Peter Payette

Peter Payette is the News Director at Interlochen Public Radio, the broadcast service owned and operated by the Interlochen Center for the Arts. He manages the news department, has hosted its weekly program Points North, and reports on a wide range of issues critical to the culture and economy of northern Michigan. His work has been featured on NPR and Michigan Radio and in Traverse Magazine. He teaches radio storytelling to students at the Interlochen Arts Academy. He is also working on a book about the use of aquaculture to manage Great Lakes fisheries, particularly the use of salmon from the Pacific Ocean to create a sport fishery in the 1960s.


Peter loves telling stories about northern Michigan and hopes he never has to move away. He has vacationed in Benzie County his entire life. His wife Sarah is his biggest fan. They have three children, Isabelle, Amelia and Emmet, and live happily in Traverse City's Kid's Creek Neighborhood. 

Some of his favorite stories have been about the ongoing search for the wreck of the first schooner to sail the upper Great Lakes, http://ipr.interlochen.org/ipr-news-features/episode/search-wreck-griffon-resumes/2012-10-08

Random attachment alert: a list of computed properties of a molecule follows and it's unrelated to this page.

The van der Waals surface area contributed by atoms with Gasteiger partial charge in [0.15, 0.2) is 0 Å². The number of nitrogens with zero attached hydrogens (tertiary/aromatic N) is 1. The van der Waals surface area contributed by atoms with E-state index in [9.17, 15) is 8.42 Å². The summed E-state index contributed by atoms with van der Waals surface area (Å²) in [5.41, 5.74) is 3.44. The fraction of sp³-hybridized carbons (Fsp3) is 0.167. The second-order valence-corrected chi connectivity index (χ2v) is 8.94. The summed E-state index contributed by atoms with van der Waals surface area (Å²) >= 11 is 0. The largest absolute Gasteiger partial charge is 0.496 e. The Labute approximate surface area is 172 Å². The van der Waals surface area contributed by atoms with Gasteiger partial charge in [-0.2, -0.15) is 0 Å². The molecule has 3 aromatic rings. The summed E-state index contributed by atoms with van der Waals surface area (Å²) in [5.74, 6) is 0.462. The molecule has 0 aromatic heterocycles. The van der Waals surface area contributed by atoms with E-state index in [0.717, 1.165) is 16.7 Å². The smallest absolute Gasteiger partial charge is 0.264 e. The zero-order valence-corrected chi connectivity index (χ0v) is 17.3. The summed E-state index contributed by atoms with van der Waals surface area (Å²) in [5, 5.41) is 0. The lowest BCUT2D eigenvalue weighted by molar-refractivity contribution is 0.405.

the prospects for obscure fish in the lakes, http://ipr.interlochen.org/ipr-news-features/episode/scientists-surprised-native-fish-great-lakes/2013-04-10

and any story that requires some knowledge of the past to understand what is happening today.

http://ipr.interlochen.org/arts-and-culture/episode/landmarks-cobbs-mitchell-building/2012-05-18


2:55pm

Fri November 29, 2013
Around the Nation

In A Small Town With Big Events, Some Are Tiring Of Tourism

Originally published on Fri November 29, 2013 10:29 pm

In Traverse City, which has hosted the National Cherry Festival since 1926, some residents say festivals occupy the public park too much, while others say it's a reasonable price to pay for the money it brings to businesses.
Traverse City Tourism AP

Many small towns across the country are using special events to attract visitors and commerce. The strategy has been a big hit in places like Aspen, Colo., and Park City, Utah, whose names have become synonymous with major festivals.

But it can take a toll. Some residents in the northern Michigan town of Traverse City complain that they're suffering from festival fatigue and would like a little less excitement.

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